Passing and Failing 4-5 year olds, by Jennie Harper

Year 1 Phonics Screening check

Background

In England, the government introduced the Year 1 Phonics screening test in June last year.

• It is an unseen paper, it is administered by the class teacher individually.

• The children have to read 40 words, 20 of which are non words. Last year’s pass mark was 32.

• The results are put on Raise Online and are available to the LEA and Ofsted alongside the KS1 and KS2 SATs results. Poor results can trigger an Ofsted.

• In the pilot 34% of children passed.

These words especially on part 2 of the test are at the level of difficulty you would find in a level 2 reading book. However, Year 2 children who score a Level 2 in the SATs reading test are not expected to read these words out of context.

pass failIf they pass they get just that, a pass, whether by 1 word or by being completely correct. Similarly if they are one word under they get the word fail and that’s it. No level, no support to make further progress just that one word fail.

This is not a reading test, it is a test of decoding. It is not about confidence as a reader, about fluency or comprehension. All the strategies that you use as a fluent reader are not being tested.

All children have to do this test. And if they fail it the first time they get to repeat it in year 2 – double the humiliation because then they will have had a year of stressed parents and probably teachers too trying to get them to achieve what just may be impossible.

What we do about phonics.

We do a well known scheme sold by one of the advisors on the test. We used our matched funding and spent £12,000 on resources to start. Now each year most of the English budget will be spent on consumable resources that we will continue to need to buy.

As for the scheme we are using if I say give yourselves a lorry driver….or an elvis…..maybe that would help?

Pros

Some children respond very well to it and they develop decoding skills they may not if we didn’t do it.

The pace is fast and some of the activities are fun.

The children do love the praise and encouragement aspects.

The structure of the scheme shows children the progress they are making.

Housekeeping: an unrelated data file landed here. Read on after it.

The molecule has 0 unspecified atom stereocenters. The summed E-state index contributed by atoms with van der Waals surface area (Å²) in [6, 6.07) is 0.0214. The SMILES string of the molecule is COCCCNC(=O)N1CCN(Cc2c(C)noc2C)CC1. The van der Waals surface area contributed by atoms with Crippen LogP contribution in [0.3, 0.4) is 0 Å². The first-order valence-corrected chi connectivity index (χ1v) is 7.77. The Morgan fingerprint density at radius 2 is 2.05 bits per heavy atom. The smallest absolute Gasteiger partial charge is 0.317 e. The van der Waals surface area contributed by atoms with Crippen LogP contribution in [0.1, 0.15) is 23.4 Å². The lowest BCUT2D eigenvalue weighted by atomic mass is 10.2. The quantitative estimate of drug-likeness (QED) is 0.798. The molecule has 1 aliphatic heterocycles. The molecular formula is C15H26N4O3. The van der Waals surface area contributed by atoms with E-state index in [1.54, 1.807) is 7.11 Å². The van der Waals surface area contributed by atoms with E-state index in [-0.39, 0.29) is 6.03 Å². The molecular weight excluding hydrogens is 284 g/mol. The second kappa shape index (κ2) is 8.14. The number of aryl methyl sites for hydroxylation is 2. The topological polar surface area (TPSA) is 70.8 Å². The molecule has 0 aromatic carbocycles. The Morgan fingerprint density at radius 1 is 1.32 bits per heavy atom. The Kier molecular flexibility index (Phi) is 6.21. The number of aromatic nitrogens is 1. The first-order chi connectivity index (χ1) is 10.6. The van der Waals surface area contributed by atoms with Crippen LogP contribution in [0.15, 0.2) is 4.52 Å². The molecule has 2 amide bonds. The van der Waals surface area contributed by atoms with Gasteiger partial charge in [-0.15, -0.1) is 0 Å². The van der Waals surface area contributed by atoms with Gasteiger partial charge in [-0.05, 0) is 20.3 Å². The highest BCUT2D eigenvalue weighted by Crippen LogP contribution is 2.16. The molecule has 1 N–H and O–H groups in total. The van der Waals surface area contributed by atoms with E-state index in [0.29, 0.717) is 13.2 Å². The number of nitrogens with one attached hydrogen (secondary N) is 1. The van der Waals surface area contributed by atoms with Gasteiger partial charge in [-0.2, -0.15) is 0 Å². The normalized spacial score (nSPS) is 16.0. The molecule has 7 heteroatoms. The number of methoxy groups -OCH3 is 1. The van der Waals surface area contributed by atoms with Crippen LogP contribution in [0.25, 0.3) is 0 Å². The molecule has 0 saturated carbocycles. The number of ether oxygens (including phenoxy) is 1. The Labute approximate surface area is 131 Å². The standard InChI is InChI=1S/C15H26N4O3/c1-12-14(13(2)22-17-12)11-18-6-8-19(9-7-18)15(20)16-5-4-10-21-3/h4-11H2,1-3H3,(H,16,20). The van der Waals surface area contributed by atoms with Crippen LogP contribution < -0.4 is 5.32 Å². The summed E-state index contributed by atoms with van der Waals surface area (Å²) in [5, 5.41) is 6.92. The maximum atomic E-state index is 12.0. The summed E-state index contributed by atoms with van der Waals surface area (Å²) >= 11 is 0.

Our Teacher Aides now feel very involved in the teaching and learning during these sessions.

Cons

We now stream children from the first term in Reception.

Most of our English time is now spent on this as we do it 4 days a week.

The children are assessed every 6 weeks purely on their phonics decoding skills and graded according to that. If they struggle with comprehension they struggle every day as the comprehension skills are assumed to be at a similar level.

The children can also struggle with writing which again is assumed to be at the same level at their decoding skills. In my group I have children who can identify and blend sounds and read many simple words but cannot write cvc words confidently. They are writing streams of letters and feeling failure every day.

The amount of time spent assessing and managing the scheme takes a great deal of my year group leader time.

My experiences with the test.

I spent two full days out of my class doing these tests. Some children coped very well and some enjoyed the 1-1 time with me. Others did not fair so well.

One child told me her mother told her she would be happy if she passed the test and would buy her a present. Her mum would be sad if she failed the test.

I could have told her mum she was going to be sad before her child came into the room and started shaking.

One child spent 10 minutes talking about how much he loved aliens and what he would say to the aliens if he met them before he started the test. He failed. I felt that the test was set up for the children to fail. They went straight in with alien words, not even starting with real words to allow the children to feel success from the start. The ‘real’ words included ‘jazz’ and ‘lords’ which do not appear in many 5 year olds’ reading books, so most children did not recognise them. Even the early stage 1 words were not simple well known words at all.

The advice that came with the tests states that you should say the alien words are the aliens’ names, I would not do that as none of the words started with a capital letter which would make my more able children even more confused.

Oh and yes my more able readers did indeed try to make real words out of the alien words. Strom became storm for most of my children.

We had around a 60% pass rate and we were pleased about that for the children’s sake. We were not observed by our LA who had to monitor a percentage of schools. That is probably a good thing as I passed a couple of children with speech impediments they probably would have made me fail as the advice on SEN is typically vague.